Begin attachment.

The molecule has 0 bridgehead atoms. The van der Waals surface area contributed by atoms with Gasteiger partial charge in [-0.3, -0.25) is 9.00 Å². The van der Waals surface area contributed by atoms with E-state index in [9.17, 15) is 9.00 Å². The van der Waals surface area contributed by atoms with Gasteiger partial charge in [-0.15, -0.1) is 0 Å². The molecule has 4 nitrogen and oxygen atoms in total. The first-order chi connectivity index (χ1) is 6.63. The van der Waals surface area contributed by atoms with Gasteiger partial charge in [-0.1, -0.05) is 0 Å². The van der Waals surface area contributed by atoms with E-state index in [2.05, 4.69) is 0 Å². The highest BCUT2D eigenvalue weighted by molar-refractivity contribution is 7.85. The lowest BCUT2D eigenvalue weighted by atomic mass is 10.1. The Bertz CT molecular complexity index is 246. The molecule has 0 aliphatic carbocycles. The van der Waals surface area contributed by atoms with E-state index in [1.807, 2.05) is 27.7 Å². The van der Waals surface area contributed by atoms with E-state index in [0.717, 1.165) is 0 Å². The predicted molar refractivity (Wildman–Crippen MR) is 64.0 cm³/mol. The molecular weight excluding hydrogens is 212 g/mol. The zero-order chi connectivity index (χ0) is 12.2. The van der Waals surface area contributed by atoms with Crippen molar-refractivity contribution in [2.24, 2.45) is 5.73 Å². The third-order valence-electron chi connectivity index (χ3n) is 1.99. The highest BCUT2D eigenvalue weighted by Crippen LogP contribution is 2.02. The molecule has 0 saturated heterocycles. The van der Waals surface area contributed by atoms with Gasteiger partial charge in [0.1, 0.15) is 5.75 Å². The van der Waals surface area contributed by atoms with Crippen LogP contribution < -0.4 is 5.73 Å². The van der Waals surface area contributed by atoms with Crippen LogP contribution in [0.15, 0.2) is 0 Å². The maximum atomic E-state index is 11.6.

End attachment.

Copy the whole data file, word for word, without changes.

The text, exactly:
The molecule has 0 bridgehead atoms. The van der Waals surface area contributed by atoms with Gasteiger partial charge in [-0.3, -0.25) is 9.00 Å². The van der Waals surface area contributed by atoms with E-state index in [9.17, 15) is 9.00 Å². The van der Waals surface area contributed by atoms with Gasteiger partial charge in [-0.15, -0.1) is 0 Å². The molecule has 4 nitrogen and oxygen atoms in total. The first-order chi connectivity index (χ1) is 6.63. The van der Waals surface area contributed by atoms with Gasteiger partial charge in [-0.1, -0.05) is 0 Å². The van der Waals surface area contributed by atoms with E-state index in [2.05, 4.69) is 0 Å². The highest BCUT2D eigenvalue weighted by molar-refractivity contribution is 7.85. The lowest BCUT2D eigenvalue weighted by atomic mass is 10.1. The Bertz CT molecular complexity index is 246. The molecule has 0 aliphatic carbocycles. The van der Waals surface area contributed by atoms with E-state index in [1.807, 2.05) is 27.7 Å². The van der Waals surface area contributed by atoms with E-state index in [0.717, 1.165) is 0 Å². The predicted molar refractivity (Wildman–Crippen MR) is 64.0 cm³/mol. The molecular weight excluding hydrogens is 212 g/mol. The zero-order chi connectivity index (χ0) is 12.2. The van der Waals surface area contributed by atoms with Crippen molar-refractivity contribution in [2.24, 2.45) is 5.73 Å². The third-order valence-electron chi connectivity index (χ3n) is 1.99. The highest BCUT2D eigenvalue weighted by Crippen LogP contribution is 2.02. The molecule has 0 saturated heterocycles. The van der Waals surface area contributed by atoms with Gasteiger partial charge in [0.1, 0.15) is 5.75 Å². The van der Waals surface area contributed by atoms with Crippen LogP contribution < -0.4 is 5.73 Å². The van der Waals surface area contributed by atoms with Crippen LogP contribution in [0.15, 0.2) is 0 Å². The maximum atomic E-state index is 11.6.